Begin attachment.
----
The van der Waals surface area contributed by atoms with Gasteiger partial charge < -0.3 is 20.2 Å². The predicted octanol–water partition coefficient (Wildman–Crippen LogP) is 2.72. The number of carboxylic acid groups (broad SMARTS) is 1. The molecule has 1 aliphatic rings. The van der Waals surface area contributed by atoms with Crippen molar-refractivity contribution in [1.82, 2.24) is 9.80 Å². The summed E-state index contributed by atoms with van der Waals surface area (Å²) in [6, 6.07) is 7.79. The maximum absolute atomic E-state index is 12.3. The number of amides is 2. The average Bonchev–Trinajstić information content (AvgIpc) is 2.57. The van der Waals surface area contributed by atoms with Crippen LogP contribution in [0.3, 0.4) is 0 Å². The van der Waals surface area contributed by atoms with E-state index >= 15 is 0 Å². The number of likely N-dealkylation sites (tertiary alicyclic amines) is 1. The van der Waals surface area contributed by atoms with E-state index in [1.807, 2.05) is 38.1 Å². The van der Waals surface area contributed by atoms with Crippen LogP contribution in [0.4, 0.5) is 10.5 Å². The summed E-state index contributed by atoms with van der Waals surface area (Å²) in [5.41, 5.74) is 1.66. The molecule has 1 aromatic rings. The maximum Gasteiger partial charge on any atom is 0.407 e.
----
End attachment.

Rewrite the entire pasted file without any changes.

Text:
The van der Waals surface area contributed by atoms with Gasteiger partial charge < -0.3 is 20.2 Å². The predicted octanol–water partition coefficient (Wildman–Crippen LogP) is 2.72. The number of carboxylic acid groups (broad SMARTS) is 1. The molecule has 1 aliphatic rings. The van der Waals surface area contributed by atoms with Crippen molar-refractivity contribution in [1.82, 2.24) is 9.80 Å². The summed E-state index contributed by atoms with van der Waals surface area (Å²) in [6, 6.07) is 7.79. The maximum absolute atomic E-state index is 12.3. The number of amides is 2. The average Bonchev–Trinajstić information content (AvgIpc) is 2.57. The van der Waals surface area contributed by atoms with Crippen LogP contribution in [0.3, 0.4) is 0 Å². The van der Waals surface area contributed by atoms with E-state index >= 15 is 0 Å². The number of likely N-dealkylation sites (tertiary alicyclic amines) is 1. The van der Waals surface area contributed by atoms with E-state index in [1.807, 2.05) is 38.1 Å². The van der Waals surface area contributed by atoms with Crippen LogP contribution in [0.4, 0.5) is 10.5 Å². The summed E-state index contributed by atoms with van der Waals surface area (Å²) in [5.41, 5.74) is 1.66. The molecule has 1 aromatic rings. The maximum Gasteiger partial charge on any atom is 0.407 e.